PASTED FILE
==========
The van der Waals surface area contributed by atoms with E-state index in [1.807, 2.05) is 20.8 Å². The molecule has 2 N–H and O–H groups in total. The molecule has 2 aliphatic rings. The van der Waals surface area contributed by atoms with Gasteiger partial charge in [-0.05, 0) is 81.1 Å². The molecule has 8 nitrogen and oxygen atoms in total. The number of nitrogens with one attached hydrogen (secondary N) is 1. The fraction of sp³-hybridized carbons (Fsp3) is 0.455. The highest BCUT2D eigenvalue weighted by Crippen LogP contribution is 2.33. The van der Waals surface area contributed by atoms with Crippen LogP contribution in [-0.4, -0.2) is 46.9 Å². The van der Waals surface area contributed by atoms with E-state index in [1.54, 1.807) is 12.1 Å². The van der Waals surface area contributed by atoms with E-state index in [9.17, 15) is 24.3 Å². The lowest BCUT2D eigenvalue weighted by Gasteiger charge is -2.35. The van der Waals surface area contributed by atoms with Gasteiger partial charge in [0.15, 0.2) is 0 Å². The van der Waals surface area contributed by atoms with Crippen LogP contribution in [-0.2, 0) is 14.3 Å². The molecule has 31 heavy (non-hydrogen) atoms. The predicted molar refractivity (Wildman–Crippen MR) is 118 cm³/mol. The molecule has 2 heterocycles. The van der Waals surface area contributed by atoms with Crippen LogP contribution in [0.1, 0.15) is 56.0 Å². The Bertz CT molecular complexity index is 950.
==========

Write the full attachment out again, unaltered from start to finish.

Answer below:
The van der Waals surface area contributed by atoms with E-state index in [1.807, 2.05) is 20.8 Å². The molecule has 2 N–H and O–H groups in total. The molecule has 2 aliphatic rings. The van der Waals surface area contributed by atoms with Gasteiger partial charge in [-0.05, 0) is 81.1 Å². The molecule has 8 nitrogen and oxygen atoms in total. The number of nitrogens with one attached hydrogen (secondary N) is 1. The fraction of sp³-hybridized carbons (Fsp3) is 0.455. The highest BCUT2D eigenvalue weighted by Crippen LogP contribution is 2.33. The van der Waals surface area contributed by atoms with Crippen LogP contribution in [-0.4, -0.2) is 46.9 Å². The van der Waals surface area contributed by atoms with E-state index in [1.54, 1.807) is 12.1 Å². The van der Waals surface area contributed by atoms with E-state index in [9.17, 15) is 24.3 Å². The lowest BCUT2D eigenvalue weighted by Gasteiger charge is -2.35. The van der Waals surface area contributed by atoms with Gasteiger partial charge in [0.15, 0.2) is 0 Å². The van der Waals surface area contributed by atoms with Crippen LogP contribution in [-0.2, 0) is 14.3 Å². The molecule has 31 heavy (non-hydrogen) atoms. The predicted molar refractivity (Wildman–Crippen MR) is 118 cm³/mol. The molecule has 2 heterocycles. The van der Waals surface area contributed by atoms with Crippen LogP contribution in [0.1, 0.15) is 56.0 Å². The Bertz CT molecular complexity index is 950.